Three Axioms

I think perhaps the most fundamental philosophical statement that can be made, an axiom , if you will, that must be assumed at the very start of our philosophical endeavors, is that people are subjective.

By this I mean that we always see things from a first-person perspective.  I cannot exit myself and understand things in a perfectly objective way.  The story I tell is always my story from my point of view.  I think this is one of the most important insights that we can glean from the German philosopher Immanuel Kant.  So while I believe that there is a world out there beyond myself, and that this world exists objectively in a certain way, I also believe, following Kant, that I do not have access to that world directly.  I only have access to my perspective on that world.  And that perspective will always be my subjective, own perspective.

So far, this sounds like a case for a pretty drastic relativism.  But that, I think, is a bit too quick of a conclusion to make, and I believe that if we really follow such relativism to its end it actually negates the value of our selves and our perspectives and results in a kind of nihilism in which everything becomes meaningless.

But I don’t think that is the only option- another axiom I might claim is that humans are thinking beings.

We don’t just react to stimuli, like a worm being prodded with a stick, we actually think about the world we experience and the way we are going to act.  Not always do we think well about it, not always can we articulate our thoughts about it in anything that resembles a clear manner.  But we do think about it.  Part of what it means to think about things, I would argue, is for our thoughts to make sense (if only to ourselves), to be coherent.  Thoughts are not just random jumbles of information, we do in fact systematize them in a certain way.  Again, not always is this done this well, but as thinking beings our thoughts form some sort of coherent understanding of the world from which we operate.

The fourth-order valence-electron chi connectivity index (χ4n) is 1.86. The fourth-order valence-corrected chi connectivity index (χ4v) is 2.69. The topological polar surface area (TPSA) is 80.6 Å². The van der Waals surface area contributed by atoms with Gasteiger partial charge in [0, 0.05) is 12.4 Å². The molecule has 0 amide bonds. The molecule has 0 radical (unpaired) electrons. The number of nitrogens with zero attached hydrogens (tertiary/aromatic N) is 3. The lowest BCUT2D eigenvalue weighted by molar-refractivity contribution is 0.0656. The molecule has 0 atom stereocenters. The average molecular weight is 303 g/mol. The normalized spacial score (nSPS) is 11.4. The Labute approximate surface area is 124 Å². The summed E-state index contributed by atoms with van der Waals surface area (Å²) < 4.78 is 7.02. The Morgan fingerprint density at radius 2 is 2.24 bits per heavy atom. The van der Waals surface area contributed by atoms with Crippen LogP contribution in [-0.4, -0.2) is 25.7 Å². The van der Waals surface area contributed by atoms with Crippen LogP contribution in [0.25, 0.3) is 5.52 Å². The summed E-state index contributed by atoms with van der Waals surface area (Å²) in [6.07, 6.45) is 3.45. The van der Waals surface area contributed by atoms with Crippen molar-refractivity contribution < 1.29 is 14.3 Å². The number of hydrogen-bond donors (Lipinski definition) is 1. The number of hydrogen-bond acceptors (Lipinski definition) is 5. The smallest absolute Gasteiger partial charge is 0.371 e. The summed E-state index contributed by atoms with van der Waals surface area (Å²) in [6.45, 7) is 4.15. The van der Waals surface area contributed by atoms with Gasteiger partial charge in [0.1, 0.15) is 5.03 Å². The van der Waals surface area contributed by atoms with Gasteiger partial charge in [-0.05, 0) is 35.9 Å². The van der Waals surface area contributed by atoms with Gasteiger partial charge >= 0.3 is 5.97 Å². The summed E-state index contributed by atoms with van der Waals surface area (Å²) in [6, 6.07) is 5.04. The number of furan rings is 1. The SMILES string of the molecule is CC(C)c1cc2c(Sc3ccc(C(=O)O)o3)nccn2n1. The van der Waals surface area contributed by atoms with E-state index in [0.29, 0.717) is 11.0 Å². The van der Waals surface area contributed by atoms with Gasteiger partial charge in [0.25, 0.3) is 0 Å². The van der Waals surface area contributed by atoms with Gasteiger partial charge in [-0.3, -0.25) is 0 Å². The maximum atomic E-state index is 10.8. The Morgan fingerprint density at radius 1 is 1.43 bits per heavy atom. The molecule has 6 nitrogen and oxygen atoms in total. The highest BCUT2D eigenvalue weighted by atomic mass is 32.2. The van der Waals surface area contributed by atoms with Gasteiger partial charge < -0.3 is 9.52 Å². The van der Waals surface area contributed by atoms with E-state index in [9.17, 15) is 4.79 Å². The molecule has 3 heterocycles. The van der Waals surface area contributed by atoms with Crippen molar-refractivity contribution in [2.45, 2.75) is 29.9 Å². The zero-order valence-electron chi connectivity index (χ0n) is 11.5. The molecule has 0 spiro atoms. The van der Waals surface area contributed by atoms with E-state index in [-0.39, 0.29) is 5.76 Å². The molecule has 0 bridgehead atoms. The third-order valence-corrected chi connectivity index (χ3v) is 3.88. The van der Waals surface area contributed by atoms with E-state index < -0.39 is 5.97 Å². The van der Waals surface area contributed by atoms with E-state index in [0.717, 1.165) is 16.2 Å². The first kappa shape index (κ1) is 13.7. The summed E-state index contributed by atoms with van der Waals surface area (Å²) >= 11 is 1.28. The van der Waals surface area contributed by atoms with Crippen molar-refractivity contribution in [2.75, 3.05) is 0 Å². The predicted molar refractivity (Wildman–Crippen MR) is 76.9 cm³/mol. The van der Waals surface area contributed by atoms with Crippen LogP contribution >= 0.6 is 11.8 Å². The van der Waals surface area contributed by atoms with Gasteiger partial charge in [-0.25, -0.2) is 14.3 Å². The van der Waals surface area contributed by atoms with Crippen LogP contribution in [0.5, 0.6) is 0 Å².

This idea of coherence is, I think, the way from which we escape a complete, nihilistic relativism and what gives rise to the philosophical enterprise.  Here we have to assert another axiom- that we humans are capable of communicating with one another.

That does not imply that communication is always perfect, that misunderstandings do not arise.  Nor does it say anything about the form of that communication, whether or not it follows a particular pattern, etc.  But we are able to communicate in a way that is meaningful, in a way that allows the communication to be constructive and to continue.  In this communication, we frequently talk about the world we experience, from our own subjective points of view, and discuss the differences between these points of view.

This communication adds a new layer to our understanding- we now have more input about which we have thoughts that must be worked into our system in some way.  As this process continues, it turns out that coherence becomes more and more rigorous of a standard so that certain ways of thinking about the world become much more favorable than others- we call these  particular systems schools of thought or perhaps world-views.  Given that we are all subjective, our own understandings will be nuanced, but broadly speaking will fall under the umbrella of some such school.  We will each hold to our particular system of beliefs because they “make the most sense to us” from our first person perspective, they seem the most coherent with our experience of the world.  We will have reasons or arguments for thinking this way and reasons or arguments for thinking other systems are not coherent enough.

We now have a full-fledged philosophy.

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